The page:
A top Army general said yesterday that the Iraqi insurgency was being run in part by former senior Iraqi Baath Party officials operating in Syria who call themselves the "New Regional Command."
These men, from the former governing party of deposed president Saddam Hussein, are "operating out of Syria with impunity and providing direction and financing for the insurgency," said Gen. George W. Casey Jr., the U.S. commander in Iraq. "That needs to stop," Casey said at a Pentagon briefing.
He called on the government of President Bashar Assad to do more to stop the insurgency from being managed by Iraqis hiding in Syria. "The Syrians are making some efforts on the border," he said. "But they are not going after the big fish, which is really the people that we're interested in. And we're really interested in them going after the senior Baathists."
Casey's comments echoed remarks by President Bush on Wednesday but provided new details, including the name of the leadership organization in Syria. In recent weeks, new intelligence on anti-U.S. forces in Iraq has led officials to focus increasingly on the sanctuary being provided there.
Casey contrasted his view of Syria's role with what he described as the more distant threat presented by Iran. The Iranian government's influence on Iraq needs to be watched, he said, but does not appear to pose a major problem in affecting next month's elections.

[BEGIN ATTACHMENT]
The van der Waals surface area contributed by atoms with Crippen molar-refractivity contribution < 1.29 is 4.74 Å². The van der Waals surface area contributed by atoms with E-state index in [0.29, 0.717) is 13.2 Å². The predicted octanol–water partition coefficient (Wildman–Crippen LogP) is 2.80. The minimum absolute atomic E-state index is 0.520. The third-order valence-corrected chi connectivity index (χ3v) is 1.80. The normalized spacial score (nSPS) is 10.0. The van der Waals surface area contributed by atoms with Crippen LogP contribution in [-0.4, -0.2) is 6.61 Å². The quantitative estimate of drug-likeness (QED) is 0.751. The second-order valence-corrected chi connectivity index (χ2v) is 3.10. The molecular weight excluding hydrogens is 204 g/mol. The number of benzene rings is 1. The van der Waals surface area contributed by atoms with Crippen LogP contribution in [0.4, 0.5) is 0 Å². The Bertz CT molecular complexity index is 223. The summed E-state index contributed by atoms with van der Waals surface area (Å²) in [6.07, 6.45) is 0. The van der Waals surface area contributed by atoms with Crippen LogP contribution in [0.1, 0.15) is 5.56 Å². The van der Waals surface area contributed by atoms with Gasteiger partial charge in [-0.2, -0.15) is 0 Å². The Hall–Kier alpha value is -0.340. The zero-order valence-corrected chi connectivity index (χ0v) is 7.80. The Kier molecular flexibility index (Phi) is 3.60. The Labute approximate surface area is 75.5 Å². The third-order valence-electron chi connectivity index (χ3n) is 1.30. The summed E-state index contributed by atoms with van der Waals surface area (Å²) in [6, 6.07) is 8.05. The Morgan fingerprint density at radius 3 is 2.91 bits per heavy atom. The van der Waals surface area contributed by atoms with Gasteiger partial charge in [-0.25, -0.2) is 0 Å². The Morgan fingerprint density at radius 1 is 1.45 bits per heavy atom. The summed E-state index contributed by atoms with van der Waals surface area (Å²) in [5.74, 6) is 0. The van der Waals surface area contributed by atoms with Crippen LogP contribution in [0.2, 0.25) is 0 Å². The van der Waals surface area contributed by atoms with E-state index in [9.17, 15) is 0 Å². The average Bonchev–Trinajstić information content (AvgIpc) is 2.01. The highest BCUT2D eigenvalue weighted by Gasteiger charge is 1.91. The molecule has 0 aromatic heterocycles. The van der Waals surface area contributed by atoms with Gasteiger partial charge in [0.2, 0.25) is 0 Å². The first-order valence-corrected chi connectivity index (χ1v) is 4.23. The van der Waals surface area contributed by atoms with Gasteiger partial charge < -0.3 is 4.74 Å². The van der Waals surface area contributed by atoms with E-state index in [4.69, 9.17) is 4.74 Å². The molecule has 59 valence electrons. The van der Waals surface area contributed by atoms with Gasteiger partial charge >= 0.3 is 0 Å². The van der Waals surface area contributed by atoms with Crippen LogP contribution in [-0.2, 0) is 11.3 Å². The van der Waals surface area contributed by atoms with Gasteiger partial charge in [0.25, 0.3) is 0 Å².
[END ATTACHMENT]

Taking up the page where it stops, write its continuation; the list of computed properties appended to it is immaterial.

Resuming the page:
"I don't see substantial Iranian influence on this particular government that will be elected in January," he said. "I see Iran as more of a longer-term threat to Iraqi security . . . a long-term threat to stability in Iraq. If you look on the other side, I think Syria is a short-term threat, because of the support they provide to the former Baathist leaders that we see operating in and out of Syria."
Overall, Casey expressed optimism about the security situation in Iraq. "I feel that we're broadly on track in helping the Iraqi people complete their transition to a constitutionally elected government at the end of next year," he said. "We also believe that this objective is both realistic and achievable."
He said the strength of the Iraqi insurgency should not be overestimated. "They're a tough, aggressive enemy, but they're not 10 feet tall," he said.
The three areas that will be major priorities for strengthening the Iraqi government, he said, are intelligence functions, local policing and border patrols.